Meeting the goal set out in the Paris agreement of limiting global warming to well below 1.5–2 degrees Celcius will require efforts that go far beyond reducing greenhouse gas emissions, argue Jackson and colleagues in a new commentary published on 20 May in Nature Sustainability (1). The authors propose a somewhat counterintuitive approach of converting methane (CH4) to carbon dioxide (CO2) in the atmosphere, which they suggest could yield cost-effective benefits over time.
Rising greenhouse gas emissions and increasing global temperature are making it more and more difficult to meet the targets set out in the Paris agreement. After several years of stable CO2 levels, CO2 emissions reached a record 37 billion tonnes in 2018. Moreover, concentrations of CH4 — the second most atmosphere-polluting anthropogenic greenhouse gas — surpassed 1,860 ppb for the first time in 2018, and are now two-and-a-half times higher than preindustrial levels, the authors write.
Moreover, methane is 84 times more potent than CO2 over the first 20 years after release and around 28 times more potent after a century, and react with nitrogen oxides leading to ozone pollution, according to the authors. The main sources of CH4 emissions are agricultural livestock and burning fossil fuels. In fact, around 60 per cent of methane is generated by humans.
Nonetheless, most approaches to reducing greenhouse gas concentrations focus on removing CO2. But require hundreds of billions of tons to be removed from the atmosphere over decades. And even then and under various scenarios, do not reduce greenhouse gas concentrations to pre-industrial levels. Whereas, methane concentrations are much lower —yet more potent — and could, therefore, be reduced to pre-industrial levels by removing just 3 billion tonnes of the gas from the atmosphere.
The authors believe removing and converting methane to CO2 could reduce warming in the short-term, allowing more time to adapt to warming from long-lived greenhouse gases such as CO2 and nitrous oxide (N2O). If methane is trapped gas and oxidized to CO2, the process could add the equivalent of a few months of current industrial CO2 emissions, but would also eliminate around one-sixth of total radiative forcing.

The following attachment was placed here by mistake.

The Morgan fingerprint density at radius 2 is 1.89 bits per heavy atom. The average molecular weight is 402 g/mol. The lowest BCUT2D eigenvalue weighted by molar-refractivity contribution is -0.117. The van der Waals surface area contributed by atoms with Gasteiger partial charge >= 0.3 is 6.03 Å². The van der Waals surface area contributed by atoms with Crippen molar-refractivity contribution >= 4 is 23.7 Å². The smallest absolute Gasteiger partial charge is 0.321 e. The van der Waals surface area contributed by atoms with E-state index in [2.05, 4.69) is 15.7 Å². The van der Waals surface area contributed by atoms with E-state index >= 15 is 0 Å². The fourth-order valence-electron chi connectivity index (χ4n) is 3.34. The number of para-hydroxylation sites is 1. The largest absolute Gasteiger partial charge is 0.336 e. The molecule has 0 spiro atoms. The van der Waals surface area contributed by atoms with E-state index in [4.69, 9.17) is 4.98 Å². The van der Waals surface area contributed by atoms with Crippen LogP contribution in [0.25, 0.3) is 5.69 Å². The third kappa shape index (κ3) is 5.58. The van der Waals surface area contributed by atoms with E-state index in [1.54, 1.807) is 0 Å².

However, capturing methane is difficult because concentrations in the atmosphere are so low. To achieve this, the researchers have identified catalysts that can absorb methane and other gases. One promising candidate, zeolite, is a crystalline material mainly consists of aluminium, silicon, and oxygen that essentially acts like a sponge owing to its porous molecular structure and relatively large surface area.
At the moment, the idea is only in the conceptual stage, but if effectively implemented could potentially convert one harmful greenhouse gas into another that is much less potent. Moreover, each tonne of methane removed from the atmosphere would be worth more than $12,000 or almost €11,000, based on current assessment models. That means, an array of catalysts the size of a football pitch could potentially generate millions in revenue.
Owing to the potential environmental and monetary benefits, the authors propose the creation of a “new initiative to assess the feasibility of large-scale methane conversion and, ultimately, atmospheric restoration”.
(1) Jackson, R.B. et al. Methane removal and atmospheric restoration. Nature (2019). DOI: 10.1038/s41893-019-0299-x